The bikes have been out and about, though perhaps not quite as much as we may have liked. Although we’ve maps of cycle paths the bulk of them are not really in safe cycling distance from Base Camp. And if I mention that we hope to Summit imminently then you may appreciate that Base Camp is somewhere in the foothills. To go out at all means doing what we do at home, which is using all of the gears and a great deal of effort.
I’ve managed to find route, planned mainly around not losing height, which gives a reasonable morning ride and return to Base Camp before The Urchins manage to withdraw from the indoor pool. It’s a route that takes me to a quite staggering view of the coast below, the hills of the peninsula disappearing to the west, and the magic of Angelsey calling. Thus far only the car has taken us over Telford’s bridge, but on foot and on bike remain on the to do list.
So loading all the bikes on to the rack, and plotting a safe route for all, takes a bit of advance planning. And that was how we found Llyn Brenig. A bit of a journey, it involves taking the mountain pass, a road I’m enjoying more with every crossing whilst the weather remains kind. There’s no stopping at Betws for this one, the reservoir being a bit further down the road. There’s a visitor centre and a handful of waymarked routes, with helpful notes on the extent of the climb involved.
This is isolated and ancient territory, rolling high ground, deep in heather, a contrast to the ridges and peaks straining skywards to the west. But these are ancient lands, peppered with turf barrows and burial chambers, ring cairns and circles of stakes. Bronze Age man worked with even more ancient charcoals. The remnants rest above the reservoir as modern life dictates that waters be stored. The black grouse lek here yet, absent though during our sojourn, just as they have been back home for some time.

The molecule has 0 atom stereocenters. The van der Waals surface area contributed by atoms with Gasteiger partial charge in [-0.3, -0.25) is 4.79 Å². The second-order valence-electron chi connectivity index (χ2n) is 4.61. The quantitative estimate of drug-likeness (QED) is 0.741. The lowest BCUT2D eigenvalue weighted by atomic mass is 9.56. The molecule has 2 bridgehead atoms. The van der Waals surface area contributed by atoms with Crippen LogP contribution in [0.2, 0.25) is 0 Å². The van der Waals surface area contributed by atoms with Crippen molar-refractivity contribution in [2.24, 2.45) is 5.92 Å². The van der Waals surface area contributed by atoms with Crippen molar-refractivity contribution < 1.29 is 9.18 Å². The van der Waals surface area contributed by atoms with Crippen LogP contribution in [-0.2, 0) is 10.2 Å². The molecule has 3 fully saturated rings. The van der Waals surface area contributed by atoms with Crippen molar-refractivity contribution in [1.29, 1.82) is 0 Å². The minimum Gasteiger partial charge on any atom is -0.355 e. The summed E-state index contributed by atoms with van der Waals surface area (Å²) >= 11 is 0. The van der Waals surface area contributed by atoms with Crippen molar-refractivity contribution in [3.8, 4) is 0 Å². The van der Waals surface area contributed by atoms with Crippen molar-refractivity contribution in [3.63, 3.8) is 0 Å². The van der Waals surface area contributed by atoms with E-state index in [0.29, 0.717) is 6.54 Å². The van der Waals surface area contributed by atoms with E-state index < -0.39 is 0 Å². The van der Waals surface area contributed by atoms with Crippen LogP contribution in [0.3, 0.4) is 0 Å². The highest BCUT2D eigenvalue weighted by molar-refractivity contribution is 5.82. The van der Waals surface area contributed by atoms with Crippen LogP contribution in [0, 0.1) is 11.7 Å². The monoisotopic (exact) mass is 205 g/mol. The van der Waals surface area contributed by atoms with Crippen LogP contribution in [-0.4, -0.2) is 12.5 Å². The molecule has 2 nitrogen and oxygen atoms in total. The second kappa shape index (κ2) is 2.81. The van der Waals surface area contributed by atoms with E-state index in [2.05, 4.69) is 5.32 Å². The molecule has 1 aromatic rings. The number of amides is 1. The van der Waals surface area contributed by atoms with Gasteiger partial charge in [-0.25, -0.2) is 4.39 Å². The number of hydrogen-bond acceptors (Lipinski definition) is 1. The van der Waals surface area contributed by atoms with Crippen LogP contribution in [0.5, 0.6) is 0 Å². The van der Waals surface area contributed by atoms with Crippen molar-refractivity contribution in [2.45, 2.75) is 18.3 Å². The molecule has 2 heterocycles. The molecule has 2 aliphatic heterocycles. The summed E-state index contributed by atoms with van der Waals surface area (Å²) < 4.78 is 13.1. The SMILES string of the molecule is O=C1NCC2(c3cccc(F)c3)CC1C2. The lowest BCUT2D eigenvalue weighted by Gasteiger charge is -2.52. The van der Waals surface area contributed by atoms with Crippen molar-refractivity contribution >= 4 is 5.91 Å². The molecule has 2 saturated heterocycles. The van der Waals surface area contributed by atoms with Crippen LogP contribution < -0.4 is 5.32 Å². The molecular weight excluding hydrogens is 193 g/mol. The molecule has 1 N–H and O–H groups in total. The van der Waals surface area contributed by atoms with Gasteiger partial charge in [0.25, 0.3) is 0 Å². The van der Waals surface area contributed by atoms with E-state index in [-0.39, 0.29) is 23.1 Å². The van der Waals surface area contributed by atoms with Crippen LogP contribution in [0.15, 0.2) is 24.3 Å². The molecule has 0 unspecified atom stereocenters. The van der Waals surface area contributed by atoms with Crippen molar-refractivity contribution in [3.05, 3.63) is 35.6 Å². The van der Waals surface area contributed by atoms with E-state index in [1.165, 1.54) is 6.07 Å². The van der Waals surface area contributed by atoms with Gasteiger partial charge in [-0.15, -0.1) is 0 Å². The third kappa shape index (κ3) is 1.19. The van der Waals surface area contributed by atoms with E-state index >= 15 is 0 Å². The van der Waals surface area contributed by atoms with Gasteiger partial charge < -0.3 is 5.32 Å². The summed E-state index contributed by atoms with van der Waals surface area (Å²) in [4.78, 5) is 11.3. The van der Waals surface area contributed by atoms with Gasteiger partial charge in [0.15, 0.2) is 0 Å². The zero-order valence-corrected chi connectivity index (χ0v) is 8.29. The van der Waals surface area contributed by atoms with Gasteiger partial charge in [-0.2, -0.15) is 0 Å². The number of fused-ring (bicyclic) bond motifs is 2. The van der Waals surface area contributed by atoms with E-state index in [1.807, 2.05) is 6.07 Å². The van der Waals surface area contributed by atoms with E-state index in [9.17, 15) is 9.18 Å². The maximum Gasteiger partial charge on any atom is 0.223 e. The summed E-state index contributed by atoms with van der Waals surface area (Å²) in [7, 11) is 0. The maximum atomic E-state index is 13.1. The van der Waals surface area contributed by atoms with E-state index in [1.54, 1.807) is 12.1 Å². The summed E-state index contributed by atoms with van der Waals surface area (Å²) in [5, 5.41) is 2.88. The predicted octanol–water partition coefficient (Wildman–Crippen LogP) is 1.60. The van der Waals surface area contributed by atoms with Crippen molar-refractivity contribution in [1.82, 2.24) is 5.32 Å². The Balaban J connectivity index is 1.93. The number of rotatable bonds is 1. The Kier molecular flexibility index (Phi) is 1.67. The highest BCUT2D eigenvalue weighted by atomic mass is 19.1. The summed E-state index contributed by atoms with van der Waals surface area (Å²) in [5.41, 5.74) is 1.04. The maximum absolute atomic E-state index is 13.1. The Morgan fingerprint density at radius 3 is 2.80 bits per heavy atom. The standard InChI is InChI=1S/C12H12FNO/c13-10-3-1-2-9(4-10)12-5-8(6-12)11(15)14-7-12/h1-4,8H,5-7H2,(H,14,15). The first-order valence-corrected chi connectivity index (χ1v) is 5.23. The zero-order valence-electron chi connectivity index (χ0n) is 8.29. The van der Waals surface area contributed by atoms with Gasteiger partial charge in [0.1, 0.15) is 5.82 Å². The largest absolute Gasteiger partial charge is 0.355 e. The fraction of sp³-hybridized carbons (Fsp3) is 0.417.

The circular route went down well with all, perhaps because the panniers were packed with picnic, the tartan rug on the rack. It wasn’t a huge distance, around 10 miles, but with close to 1,000ft of climb, and some pretty rough ground to cover, there was something for everyone. Off-road trundling on The Grasshopper is something I’ve tried to avoid. But knowing the ground was not wet and slippy helped me on the way.
There were stretches on lumpy hardcore which turned the ‘bent into a boneshaker, and then long climbs and slow descents on paths of loose shale. This was testing stuff for The Urchins and both showed terrific brake control on some pretty steep downhill sections after the lunch break. The final run-in back to base was a very welcome spell on tarmac, largely traffic free, and with a warm sun on the face there was consensus on another fine day out.
We met runner out in the wilds, pounding downhill water-bottle in hand, as we licked lamb koftas from the fingers, Urchins with the pakora on the tartan rug. He was going against our tide. We met him again a while later, on our homeward stretch, looking fresh yet. Then once the bikes were back on the rack, after ice cream in the cafe, he went past again, a smile and a nod. So that was at least two circuits, 1,000ft of climb each time, on rough terrain, in 23 degrees of sunshine. Running, it seems, addles the brain.
But for us the Summit beckons, and that’s a climb I might have to tell you more about, assuming survival. You’ll have to wait.
And that oil on the chain? I’m testing a new one, containing teflon, and given the dry and dusty ground we’ve just been through it does indeed seem to be pretty non-stick, and with a chain of the length of the ‘bent that seriously reduces the maintenance. It’s from Decathlon, who’ve also produced a little bottle of dry hand-wash, ideal for cleaning up when the chain jumps off halfway up a climb. Some running repairs needed, but let’s not be deterred; just avoid any hill that needs first gear, which for these old bones is any hill at all.